Date of Award


Document Type

Doctoral Research Project

Degree Name

Doctor of Psychology (PsyD)



First Advisor

Anthony LoGalbo

Second Advisor

Vida L. Tyc

Third Advisor

David A. Wilder

Fourth Advisor

Robert Taylor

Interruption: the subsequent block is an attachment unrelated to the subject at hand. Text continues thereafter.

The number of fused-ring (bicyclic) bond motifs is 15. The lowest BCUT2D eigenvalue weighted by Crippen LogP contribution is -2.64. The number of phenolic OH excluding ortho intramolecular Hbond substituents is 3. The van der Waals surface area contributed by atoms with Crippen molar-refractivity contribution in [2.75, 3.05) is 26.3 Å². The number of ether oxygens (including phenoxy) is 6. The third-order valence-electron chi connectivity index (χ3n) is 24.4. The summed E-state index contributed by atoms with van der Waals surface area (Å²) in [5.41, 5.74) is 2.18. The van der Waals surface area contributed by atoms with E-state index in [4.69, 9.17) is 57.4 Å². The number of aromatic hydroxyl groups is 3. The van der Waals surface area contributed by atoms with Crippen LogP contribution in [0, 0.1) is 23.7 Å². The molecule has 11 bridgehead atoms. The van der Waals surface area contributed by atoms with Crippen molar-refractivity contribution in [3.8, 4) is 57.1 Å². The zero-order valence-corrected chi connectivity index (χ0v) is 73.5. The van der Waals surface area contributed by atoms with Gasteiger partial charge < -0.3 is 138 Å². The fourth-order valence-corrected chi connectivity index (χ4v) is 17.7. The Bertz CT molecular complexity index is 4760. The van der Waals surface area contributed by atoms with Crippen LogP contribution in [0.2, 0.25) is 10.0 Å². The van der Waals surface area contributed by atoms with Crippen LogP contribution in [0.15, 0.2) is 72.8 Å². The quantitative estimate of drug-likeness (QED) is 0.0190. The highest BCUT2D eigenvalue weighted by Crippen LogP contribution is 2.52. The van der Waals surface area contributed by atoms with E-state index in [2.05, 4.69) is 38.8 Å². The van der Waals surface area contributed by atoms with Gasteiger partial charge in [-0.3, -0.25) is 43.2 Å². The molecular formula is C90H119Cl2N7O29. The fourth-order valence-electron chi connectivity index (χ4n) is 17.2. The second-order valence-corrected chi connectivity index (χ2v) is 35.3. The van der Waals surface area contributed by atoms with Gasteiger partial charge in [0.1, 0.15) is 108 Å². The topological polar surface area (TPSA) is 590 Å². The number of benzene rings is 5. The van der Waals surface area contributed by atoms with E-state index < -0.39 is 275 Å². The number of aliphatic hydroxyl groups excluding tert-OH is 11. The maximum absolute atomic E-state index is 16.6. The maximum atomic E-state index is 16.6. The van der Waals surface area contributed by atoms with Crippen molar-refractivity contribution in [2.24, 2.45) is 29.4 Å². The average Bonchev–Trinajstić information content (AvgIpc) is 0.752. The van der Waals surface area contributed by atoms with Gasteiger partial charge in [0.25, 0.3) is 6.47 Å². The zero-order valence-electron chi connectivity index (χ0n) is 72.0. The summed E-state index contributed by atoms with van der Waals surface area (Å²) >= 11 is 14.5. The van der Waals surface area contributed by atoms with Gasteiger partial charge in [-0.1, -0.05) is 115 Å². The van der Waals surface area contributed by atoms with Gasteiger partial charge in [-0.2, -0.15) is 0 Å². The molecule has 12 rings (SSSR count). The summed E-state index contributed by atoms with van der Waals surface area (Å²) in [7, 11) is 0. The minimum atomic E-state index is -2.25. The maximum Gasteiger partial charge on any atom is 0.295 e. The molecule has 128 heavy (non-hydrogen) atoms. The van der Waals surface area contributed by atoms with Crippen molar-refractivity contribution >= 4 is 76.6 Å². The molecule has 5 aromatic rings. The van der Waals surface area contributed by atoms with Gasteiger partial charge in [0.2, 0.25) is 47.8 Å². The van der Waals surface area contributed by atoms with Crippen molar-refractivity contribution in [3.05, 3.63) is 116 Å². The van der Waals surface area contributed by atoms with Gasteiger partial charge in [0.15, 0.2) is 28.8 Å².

Objective: The aim of this study is to examine the relationship between pre-existing headache disorders, such as headache or migraine, and neurocognitive testing obtained before and after college-athletes sustain a concussion. Method: A total of 1129 NCAA Division II college athletes from Florida Tech were included in the present study. Participants were included in this study if they completed baseline and/or post-trauma neuropsychological evaluations that included the Sports Concussion Assessment Tool – Fifth Edition (SCAT-5) and Immediate Post-Concussion Assessment and Cognitive Tool (ImPACT). Athletes’ headache and/or migraine history was self-reported at baseline and indicated their position in headache history or non-headache history groups. Additionally, athletes self-reported their most recent prior concussion recovery time in a self-report manner. Results: Results showed that athletes with a history of headache and/or migraine reported more symptoms and increased symptom severity at baseline compared to athletes with no history of headache and/or migraine. In addition, athletes with a headache history performed significantly worse on ImPACT visual memory and demonstrated significantly lower performance on psychomotor speed composites. Although larger differences from baseline to post-trauma were not observed in athletes with a headache history when accounting for baseline symptoms, headache history athletes did report significantly longer recovery times for prior suspected concussions.Conclusion: This study provides more evidence toward the influence pre-existing headaches and/or migraines in a collegiate athlete population prior to and following a concussion. Furthermore, this study indicates a need for future research narrowing the scope on specific headache and migraine factors, such as migraine with and without aura, on neurocognitive testing with the SCAT-5 and ImPACT test. In addition, aspects of this study indicate the importance of utilizing individualized baseline comparisons rather than group norming based on significant differences in performances across athletes with and without a headache history. However, if future research continues to find differences amongst these groups, it is hoped a normed baseline group specific to headache and/or migraine history will be considered. Lastly, it is imperative that separate recommendations are made and tailored to individual athletes with a history of headache and/or migraine based on differences amongst symptoms, severity of symptoms, and neurocognitive testing (e.g., visual memory, reaction time, visual motor speed), albeit future research should examine which kind of recommendations should be made.


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